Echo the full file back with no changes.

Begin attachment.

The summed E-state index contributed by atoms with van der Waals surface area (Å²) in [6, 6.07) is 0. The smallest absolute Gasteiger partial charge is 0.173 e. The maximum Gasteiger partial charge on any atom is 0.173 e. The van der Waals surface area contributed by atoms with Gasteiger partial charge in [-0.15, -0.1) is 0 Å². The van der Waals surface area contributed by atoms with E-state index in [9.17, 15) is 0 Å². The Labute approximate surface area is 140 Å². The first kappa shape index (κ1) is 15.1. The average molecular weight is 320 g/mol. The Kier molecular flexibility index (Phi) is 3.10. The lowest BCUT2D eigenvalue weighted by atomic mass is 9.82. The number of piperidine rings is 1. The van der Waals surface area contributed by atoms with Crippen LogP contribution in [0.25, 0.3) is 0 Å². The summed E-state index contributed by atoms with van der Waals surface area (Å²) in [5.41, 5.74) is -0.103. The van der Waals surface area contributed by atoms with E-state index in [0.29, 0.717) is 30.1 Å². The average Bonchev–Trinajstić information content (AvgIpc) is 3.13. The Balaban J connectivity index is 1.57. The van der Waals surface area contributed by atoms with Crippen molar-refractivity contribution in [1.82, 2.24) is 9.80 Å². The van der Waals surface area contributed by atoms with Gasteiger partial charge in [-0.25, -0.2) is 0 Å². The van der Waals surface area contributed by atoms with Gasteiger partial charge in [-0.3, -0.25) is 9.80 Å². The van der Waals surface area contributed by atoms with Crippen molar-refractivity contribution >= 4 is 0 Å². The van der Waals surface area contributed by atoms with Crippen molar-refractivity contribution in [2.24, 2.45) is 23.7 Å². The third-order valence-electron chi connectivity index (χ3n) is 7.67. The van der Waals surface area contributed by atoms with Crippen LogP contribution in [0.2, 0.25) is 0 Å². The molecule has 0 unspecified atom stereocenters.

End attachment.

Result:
The summed E-state index contributed by atoms with van der Waals surface area (Å²) in [6, 6.07) is 0. The smallest absolute Gasteiger partial charge is 0.173 e. The maximum Gasteiger partial charge on any atom is 0.173 e. The van der Waals surface area contributed by atoms with Gasteiger partial charge in [-0.15, -0.1) is 0 Å². The van der Waals surface area contributed by atoms with E-state index in [9.17, 15) is 0 Å². The Labute approximate surface area is 140 Å². The first kappa shape index (κ1) is 15.1. The average molecular weight is 320 g/mol. The Kier molecular flexibility index (Phi) is 3.10. The lowest BCUT2D eigenvalue weighted by atomic mass is 9.82. The number of piperidine rings is 1. The van der Waals surface area contributed by atoms with Crippen LogP contribution in [0.25, 0.3) is 0 Å². The summed E-state index contributed by atoms with van der Waals surface area (Å²) in [5.41, 5.74) is -0.103. The van der Waals surface area contributed by atoms with E-state index in [0.29, 0.717) is 30.1 Å². The average Bonchev–Trinajstić information content (AvgIpc) is 3.13. The Balaban J connectivity index is 1.57. The van der Waals surface area contributed by atoms with Crippen molar-refractivity contribution in [1.82, 2.24) is 9.80 Å². The van der Waals surface area contributed by atoms with Gasteiger partial charge in [-0.25, -0.2) is 0 Å². The van der Waals surface area contributed by atoms with Gasteiger partial charge in [-0.3, -0.25) is 9.80 Å². The van der Waals surface area contributed by atoms with Crippen molar-refractivity contribution >= 4 is 0 Å². The van der Waals surface area contributed by atoms with Crippen molar-refractivity contribution in [2.24, 2.45) is 23.7 Å². The third-order valence-electron chi connectivity index (χ3n) is 7.67. The van der Waals surface area contributed by atoms with Crippen LogP contribution in [0.2, 0.25) is 0 Å². The molecule has 0 unspecified atom stereocenters.